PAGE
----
Authors: M. Garcia, R. Figueroa, Isela Lavilla, Carlos Bendicho
Journal: Journal of Analytical Atomic Spectrometry , 21: 582-587, 06/2006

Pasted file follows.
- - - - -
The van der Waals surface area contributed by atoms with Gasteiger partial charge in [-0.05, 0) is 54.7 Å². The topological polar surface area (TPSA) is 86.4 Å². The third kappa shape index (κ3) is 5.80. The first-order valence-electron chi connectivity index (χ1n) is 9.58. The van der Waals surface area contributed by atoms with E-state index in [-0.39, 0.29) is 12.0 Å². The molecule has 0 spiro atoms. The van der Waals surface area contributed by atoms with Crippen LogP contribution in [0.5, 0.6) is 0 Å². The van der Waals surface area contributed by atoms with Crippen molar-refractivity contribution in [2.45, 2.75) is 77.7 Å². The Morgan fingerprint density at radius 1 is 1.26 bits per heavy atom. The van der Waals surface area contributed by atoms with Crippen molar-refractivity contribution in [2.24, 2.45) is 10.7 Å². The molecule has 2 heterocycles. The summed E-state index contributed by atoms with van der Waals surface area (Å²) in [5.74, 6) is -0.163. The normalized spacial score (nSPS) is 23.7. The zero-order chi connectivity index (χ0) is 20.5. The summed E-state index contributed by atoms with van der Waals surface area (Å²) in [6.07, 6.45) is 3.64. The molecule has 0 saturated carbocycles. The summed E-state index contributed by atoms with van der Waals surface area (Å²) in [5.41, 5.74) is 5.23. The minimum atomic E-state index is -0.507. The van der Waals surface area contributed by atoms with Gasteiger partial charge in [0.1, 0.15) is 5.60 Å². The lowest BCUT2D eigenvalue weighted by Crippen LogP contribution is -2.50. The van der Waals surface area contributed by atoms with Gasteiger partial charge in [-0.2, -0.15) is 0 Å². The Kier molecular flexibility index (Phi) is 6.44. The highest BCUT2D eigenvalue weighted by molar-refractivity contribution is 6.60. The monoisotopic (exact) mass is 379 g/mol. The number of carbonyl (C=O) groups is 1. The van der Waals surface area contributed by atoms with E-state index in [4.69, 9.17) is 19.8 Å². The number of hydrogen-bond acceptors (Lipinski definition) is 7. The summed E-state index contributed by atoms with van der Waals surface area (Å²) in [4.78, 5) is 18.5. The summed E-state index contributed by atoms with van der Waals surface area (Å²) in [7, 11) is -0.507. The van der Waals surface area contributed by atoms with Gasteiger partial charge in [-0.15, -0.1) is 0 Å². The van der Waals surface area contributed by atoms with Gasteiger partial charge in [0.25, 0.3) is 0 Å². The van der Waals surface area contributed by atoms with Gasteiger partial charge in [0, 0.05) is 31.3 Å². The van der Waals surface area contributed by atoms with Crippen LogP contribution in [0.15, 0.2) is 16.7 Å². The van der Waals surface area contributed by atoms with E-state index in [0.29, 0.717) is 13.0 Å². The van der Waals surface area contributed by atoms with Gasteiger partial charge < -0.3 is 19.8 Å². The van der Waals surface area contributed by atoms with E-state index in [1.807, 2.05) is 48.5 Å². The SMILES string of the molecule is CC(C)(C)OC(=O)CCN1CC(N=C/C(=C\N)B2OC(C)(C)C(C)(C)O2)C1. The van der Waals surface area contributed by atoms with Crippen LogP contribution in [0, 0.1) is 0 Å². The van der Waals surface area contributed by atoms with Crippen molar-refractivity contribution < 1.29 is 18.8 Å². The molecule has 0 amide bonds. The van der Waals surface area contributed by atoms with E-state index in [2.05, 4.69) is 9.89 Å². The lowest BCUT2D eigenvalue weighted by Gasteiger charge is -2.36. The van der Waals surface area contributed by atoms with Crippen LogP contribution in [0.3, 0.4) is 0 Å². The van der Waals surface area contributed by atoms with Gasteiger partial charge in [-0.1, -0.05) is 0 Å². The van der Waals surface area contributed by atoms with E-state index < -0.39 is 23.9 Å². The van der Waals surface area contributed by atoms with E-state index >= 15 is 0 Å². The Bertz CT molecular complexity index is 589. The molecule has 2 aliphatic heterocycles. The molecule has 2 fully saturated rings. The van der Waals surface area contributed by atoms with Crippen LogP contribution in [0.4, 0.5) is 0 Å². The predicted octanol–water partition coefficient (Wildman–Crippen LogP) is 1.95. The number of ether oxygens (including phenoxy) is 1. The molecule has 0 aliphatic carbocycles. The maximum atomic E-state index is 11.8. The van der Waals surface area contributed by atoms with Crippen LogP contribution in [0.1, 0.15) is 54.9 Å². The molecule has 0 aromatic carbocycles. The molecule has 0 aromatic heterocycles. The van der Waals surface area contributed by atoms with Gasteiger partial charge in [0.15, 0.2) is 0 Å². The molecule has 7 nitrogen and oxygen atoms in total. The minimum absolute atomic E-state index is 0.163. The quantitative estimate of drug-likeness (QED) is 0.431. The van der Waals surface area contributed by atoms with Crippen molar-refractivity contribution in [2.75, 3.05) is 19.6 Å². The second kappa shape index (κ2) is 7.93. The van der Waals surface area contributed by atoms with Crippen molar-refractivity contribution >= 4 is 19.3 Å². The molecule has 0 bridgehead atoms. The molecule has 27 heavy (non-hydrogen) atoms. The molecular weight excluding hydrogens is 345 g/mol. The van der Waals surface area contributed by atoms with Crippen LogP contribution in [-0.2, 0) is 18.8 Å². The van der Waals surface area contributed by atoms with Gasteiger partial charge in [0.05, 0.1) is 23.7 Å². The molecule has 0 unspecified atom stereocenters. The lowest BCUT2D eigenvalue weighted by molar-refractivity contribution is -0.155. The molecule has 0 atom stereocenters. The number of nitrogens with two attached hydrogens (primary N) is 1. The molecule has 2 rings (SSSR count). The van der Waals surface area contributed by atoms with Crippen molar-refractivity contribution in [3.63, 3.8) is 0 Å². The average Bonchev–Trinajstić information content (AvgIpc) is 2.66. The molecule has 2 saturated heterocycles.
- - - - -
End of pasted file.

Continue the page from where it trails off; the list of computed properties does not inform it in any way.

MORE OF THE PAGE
A flow-through UV reactor has been implemented in an automated flow-injection/stopped-flow manifold, and used for on-line generation of Se volatile derivatives prior to detection by quartz furnace atomic absorption spectrometry. The presence of a low molecular weight organic acid (formic or acetic) in the carrier was a necessary requirement so that efficient vapour generation was achieved. Stopped-flow conditions were employed with the aim of increasing the time for which the sample zone was subjected to UV irradiation while it was transported to the detector. The simultaneous formation of H2 during the photochemical decomposition of formic acid facilitated the atomization of the Se derivatives in the quartz furnace, and therefore the addition of H2 to the carrier gas, which is necessary for efficient atomisation, could be eliminated. Nevertheless, the presence of H2 in the carrier gas (Ar) was required for efficient atomisation when using acetic acid as carrier. This manifold allowed a sample throughput of 26 h−1 with a detection limit of 0.5 ng mL−1 Se and a repeatability, expressed as relative standard deviation, of 4%. Effect of concomitants in the online generation of Se vapours with the new manifold was investigated. Chloride salts of alkaline and alkaline-earth elements did not interfere at concentrations up to 10000 mg L−1, but nitrate salts caused a positive effect. Tolerance of typical hydride-forming elements such as As and Sn was much higher with UV vapour generation as compared to chemical hydride generation. The presence of Cu(II) was critical since interference effects are observed from 0.05 mg L−1, but tolerance of Ni(II) was greater with UV vapour generation.